A quick trawl of popular Muslim websites will reveal the widespread outrage at the government’s decision to ban Zakir Naik from speaking to what were set to be huge conferences at Sheffield Arena, the LG Arena in Birmingham and London’s Wembley Arena.
However, not all UK Muslims oppose the ban. A spokesperson for the tiny – as in unbelievably microscopic – outfit British Muslims for Secular Democracy wrote a fantastically muddled article on Cif explaining why they supported the ban.
And yesterday, the British Muslim Forum issued a highly sectarian statement – and a typically illiterate one at that – giving their reasons for supporting the ban claiming that Naik was a supporter of ‘al-Qaeda and the Talibans [sic]’.
Naik has issued a statement – which the BMF do not refer to – making clear that he totally denounces terrorism and has even recorded a video to clarify some of his statements which he says have been misrepresented.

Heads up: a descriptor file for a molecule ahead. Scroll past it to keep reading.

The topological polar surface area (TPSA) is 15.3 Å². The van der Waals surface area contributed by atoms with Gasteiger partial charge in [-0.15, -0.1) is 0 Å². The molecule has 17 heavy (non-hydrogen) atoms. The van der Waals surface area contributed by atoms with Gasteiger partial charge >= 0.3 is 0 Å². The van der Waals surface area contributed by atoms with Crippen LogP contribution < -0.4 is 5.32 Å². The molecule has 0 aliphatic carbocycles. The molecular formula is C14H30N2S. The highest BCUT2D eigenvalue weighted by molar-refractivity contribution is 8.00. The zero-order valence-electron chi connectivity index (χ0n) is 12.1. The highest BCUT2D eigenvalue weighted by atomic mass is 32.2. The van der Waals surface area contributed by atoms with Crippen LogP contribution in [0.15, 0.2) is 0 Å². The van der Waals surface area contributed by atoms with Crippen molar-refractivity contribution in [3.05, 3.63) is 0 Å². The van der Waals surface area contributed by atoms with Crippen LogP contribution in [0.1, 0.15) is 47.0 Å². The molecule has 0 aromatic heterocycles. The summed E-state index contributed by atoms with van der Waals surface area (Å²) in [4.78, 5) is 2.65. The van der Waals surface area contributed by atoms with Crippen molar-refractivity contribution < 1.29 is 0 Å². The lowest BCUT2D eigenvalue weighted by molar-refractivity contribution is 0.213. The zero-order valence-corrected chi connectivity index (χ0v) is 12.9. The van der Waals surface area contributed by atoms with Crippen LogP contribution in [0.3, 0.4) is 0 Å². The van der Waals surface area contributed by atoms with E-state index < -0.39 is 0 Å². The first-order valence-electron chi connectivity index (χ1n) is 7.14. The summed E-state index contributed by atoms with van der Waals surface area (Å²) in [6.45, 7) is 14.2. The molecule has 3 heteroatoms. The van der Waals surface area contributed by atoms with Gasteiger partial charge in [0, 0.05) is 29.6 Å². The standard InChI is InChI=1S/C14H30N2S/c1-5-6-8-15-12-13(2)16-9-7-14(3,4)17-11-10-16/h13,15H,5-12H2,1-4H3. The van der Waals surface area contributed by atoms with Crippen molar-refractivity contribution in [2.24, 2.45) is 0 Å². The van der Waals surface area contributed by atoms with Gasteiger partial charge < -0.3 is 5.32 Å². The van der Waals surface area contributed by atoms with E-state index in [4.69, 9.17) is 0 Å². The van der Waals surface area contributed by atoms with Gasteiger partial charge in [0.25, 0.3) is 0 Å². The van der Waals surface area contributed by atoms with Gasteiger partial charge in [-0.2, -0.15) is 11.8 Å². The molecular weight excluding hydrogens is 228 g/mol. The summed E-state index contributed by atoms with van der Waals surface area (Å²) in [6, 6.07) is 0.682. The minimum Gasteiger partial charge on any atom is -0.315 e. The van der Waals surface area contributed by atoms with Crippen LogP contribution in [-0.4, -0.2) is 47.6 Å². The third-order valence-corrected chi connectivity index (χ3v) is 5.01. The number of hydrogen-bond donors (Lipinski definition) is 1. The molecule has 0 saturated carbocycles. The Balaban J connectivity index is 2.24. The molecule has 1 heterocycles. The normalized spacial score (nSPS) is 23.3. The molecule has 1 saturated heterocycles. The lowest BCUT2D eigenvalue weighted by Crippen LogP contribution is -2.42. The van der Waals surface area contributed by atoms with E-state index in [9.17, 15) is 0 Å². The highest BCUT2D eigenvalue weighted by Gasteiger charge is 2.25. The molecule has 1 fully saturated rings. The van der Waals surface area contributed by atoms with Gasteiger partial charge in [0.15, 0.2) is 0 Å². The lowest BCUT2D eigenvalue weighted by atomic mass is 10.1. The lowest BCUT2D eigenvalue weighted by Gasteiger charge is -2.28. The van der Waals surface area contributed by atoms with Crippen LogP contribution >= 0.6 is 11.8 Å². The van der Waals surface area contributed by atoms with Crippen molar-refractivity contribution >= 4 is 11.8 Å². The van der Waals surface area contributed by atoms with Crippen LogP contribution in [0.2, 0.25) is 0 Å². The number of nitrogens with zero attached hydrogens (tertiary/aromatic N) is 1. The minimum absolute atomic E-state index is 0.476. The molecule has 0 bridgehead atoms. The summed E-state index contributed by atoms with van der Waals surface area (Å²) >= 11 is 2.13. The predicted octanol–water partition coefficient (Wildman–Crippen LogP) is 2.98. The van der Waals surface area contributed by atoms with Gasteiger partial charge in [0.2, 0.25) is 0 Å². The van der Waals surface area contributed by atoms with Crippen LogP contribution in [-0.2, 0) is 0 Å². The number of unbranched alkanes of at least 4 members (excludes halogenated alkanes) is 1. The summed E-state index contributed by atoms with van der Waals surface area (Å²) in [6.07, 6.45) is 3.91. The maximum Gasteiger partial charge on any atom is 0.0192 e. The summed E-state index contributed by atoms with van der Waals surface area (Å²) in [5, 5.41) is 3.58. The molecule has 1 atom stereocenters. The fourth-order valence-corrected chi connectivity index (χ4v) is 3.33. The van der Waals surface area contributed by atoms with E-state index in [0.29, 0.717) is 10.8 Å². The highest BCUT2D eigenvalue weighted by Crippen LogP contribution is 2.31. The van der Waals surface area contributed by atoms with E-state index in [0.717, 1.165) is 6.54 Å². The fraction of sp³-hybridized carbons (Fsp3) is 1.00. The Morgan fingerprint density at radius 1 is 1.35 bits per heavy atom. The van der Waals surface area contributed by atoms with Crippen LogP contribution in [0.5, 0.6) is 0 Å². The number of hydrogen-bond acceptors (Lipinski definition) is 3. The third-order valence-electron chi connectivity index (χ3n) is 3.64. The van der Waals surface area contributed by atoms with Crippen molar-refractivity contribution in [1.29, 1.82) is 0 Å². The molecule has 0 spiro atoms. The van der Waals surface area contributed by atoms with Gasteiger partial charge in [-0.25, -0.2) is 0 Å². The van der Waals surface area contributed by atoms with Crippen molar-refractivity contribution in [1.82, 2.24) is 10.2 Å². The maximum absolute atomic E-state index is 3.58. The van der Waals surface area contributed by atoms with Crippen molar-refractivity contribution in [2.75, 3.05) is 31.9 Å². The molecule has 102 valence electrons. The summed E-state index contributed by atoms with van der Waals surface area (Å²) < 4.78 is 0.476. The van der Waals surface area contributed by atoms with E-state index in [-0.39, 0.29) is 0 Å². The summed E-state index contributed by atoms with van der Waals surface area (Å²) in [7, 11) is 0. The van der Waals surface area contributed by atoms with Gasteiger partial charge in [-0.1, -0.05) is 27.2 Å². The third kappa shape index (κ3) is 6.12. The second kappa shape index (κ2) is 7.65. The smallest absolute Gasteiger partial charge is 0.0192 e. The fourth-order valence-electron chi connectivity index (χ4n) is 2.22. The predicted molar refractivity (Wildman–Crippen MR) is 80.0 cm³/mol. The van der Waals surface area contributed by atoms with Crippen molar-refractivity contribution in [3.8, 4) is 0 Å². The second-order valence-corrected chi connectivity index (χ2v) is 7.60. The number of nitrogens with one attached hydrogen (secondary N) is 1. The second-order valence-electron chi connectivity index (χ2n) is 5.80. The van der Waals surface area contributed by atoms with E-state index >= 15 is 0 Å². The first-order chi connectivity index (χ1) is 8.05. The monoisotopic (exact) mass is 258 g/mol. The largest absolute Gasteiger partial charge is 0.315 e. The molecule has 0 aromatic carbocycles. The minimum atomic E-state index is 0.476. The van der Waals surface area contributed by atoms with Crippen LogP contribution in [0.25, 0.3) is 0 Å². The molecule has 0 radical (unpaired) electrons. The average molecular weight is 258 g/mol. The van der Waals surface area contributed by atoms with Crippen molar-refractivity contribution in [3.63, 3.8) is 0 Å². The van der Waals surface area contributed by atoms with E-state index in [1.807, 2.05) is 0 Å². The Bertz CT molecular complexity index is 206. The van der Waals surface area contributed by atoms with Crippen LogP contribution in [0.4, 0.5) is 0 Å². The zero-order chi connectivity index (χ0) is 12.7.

I wrote about Naik for Cif last week and have to say that it seems abundantly clear that Naik is no supporter of terrorism or terrorists and it is frankly dishonest to say otherwise.
The BMF’s latest statement is therefore a disgrace. Still, I was told that when they employed a chief executive a couple of years ago, the main instructions the person was given by the ‘scholars’ that run BMF was that they wanted to see their photographs appearing at least weekly in the Daily Jang.
Naturally, the sight of the incredibly popular Zakir Naik filling entire arenas in the UK could not have been a very comfortable one for their over-inflated egos.
Zakir Naik has a huge international following and tremendous pulling power. If the UK authorities had any sense, they would utilise Naik’s talents to reinforce the anti-terrorist message.